Carlyle Group says it has become the world’s largest collateralised loan obligation manager after buying a portfolio of assets from New York-based investment management firm CBAM Partners for $615 million with cash from Carlyle’s balance sheet and 4.2 million newly issued common shares.
The assets are worth around $15 billion, mostly in the form of CLOs, and will take Carlyle’s CLO assets under management to around $48 billion. The CLO assets, along with various other private debt assets, will be integrated into Carlyle’s Global Credit platform.
Carlyle said the transaction would have “an immediate and accretive impact to fee-related earnings and distributable earnings per common share”.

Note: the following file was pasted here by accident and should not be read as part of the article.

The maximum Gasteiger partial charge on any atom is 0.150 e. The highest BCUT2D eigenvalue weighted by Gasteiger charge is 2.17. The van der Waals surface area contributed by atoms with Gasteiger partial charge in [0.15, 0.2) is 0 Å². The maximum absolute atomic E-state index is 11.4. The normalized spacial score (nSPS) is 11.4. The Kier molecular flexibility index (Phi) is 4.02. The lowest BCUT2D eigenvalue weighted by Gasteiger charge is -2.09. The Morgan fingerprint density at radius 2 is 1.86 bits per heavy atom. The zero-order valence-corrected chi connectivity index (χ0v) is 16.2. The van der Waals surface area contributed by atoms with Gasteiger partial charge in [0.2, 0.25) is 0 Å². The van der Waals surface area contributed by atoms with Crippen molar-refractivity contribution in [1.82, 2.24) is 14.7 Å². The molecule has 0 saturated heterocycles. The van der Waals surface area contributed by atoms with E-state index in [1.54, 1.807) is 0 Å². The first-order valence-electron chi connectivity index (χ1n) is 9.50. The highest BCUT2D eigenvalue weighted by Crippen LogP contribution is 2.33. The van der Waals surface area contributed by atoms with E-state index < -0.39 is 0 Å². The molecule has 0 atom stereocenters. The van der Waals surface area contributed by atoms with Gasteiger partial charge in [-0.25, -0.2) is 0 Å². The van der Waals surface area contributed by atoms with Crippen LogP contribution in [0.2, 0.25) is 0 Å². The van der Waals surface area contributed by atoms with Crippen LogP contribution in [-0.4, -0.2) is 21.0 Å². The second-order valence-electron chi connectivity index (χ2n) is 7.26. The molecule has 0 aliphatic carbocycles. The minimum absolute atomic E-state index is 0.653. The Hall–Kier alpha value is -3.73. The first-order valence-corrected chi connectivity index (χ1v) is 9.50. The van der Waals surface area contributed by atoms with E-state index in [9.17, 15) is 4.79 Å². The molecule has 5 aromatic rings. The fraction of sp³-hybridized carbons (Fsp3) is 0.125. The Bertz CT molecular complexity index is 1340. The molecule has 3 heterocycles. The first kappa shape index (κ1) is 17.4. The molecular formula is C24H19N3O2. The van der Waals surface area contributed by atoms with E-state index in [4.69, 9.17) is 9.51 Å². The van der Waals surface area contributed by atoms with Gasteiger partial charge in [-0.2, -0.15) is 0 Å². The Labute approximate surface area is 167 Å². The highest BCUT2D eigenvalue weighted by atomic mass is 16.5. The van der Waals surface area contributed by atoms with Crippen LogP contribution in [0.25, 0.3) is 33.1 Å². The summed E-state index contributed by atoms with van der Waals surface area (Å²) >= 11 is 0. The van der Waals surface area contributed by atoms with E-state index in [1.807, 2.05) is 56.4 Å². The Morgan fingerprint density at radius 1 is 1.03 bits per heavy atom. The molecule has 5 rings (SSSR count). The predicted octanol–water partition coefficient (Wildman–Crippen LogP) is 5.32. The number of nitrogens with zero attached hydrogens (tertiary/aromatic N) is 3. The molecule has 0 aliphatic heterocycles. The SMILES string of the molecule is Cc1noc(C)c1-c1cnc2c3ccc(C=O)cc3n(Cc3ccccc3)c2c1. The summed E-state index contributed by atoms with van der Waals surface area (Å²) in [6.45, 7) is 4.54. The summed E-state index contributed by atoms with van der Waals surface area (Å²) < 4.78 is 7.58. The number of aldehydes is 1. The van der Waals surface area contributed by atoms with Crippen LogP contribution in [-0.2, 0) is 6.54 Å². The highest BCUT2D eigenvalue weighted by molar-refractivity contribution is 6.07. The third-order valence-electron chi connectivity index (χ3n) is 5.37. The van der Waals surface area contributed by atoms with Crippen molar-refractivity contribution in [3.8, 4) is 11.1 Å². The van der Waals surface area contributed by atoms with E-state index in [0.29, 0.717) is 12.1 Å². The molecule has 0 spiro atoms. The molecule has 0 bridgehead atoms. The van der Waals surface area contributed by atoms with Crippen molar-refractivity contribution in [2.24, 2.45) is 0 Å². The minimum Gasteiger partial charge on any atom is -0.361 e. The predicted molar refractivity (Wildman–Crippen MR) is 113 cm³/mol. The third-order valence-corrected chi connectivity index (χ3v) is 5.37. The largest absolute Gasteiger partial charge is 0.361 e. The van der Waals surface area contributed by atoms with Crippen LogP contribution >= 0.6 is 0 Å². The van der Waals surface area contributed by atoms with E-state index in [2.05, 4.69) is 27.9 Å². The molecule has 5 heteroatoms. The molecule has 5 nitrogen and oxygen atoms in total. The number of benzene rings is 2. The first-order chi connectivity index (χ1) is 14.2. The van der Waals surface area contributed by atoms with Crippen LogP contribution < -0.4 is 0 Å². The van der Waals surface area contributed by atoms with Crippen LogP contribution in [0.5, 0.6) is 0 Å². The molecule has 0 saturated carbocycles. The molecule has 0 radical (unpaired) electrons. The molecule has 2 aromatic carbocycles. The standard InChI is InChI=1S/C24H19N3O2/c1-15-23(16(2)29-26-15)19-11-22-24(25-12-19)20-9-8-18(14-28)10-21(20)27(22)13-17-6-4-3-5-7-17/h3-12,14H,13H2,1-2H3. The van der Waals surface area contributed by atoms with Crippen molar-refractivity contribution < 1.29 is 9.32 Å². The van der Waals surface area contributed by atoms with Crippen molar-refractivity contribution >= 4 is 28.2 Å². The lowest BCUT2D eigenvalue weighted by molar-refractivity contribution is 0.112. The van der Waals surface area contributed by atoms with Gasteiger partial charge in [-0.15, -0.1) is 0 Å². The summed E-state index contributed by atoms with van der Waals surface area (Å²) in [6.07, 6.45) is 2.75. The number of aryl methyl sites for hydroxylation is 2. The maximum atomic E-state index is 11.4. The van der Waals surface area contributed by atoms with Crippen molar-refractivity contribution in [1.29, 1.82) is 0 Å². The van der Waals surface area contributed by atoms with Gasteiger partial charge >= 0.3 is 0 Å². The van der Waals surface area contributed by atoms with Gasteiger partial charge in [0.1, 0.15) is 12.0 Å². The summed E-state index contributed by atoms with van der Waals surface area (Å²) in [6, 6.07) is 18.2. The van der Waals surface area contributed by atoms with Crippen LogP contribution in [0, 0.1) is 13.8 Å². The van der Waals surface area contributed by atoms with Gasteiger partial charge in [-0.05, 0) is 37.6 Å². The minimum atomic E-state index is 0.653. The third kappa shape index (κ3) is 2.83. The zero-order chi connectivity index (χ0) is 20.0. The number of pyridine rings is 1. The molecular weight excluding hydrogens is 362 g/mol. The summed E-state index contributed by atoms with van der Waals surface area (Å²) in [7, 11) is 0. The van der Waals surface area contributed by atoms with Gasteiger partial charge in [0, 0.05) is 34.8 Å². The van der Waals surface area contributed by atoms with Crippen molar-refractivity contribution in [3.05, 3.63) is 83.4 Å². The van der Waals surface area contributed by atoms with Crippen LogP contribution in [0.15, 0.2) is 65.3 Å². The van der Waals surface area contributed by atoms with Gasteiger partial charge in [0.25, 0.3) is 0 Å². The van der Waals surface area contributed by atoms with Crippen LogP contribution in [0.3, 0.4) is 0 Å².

“Acquiring these assets from CBAM adds scale to our already strong CLO business and creates shareholder value on day one by delivering a substantial and accretive increase in fee-related earnings,” said Mark Jenkins, head of global credit at Carlyle.
Carlyle was already among the largest CLO managers globally, issuing 14 new broadly syndicated CLOs raising $7.4 billion last year. This was a record level of CLO activity in any given year for the firm.
Carlyle Global Credit was worth $73 billion at the end of last year – around twice its size four years ago, since when it has been the fastest-growing segment within the firm. The platform raised $17 billion last year and recently expanded its activities with a number of credit-related deals including the $3 billion acquisition of a net lease real estate portfolio from iStar.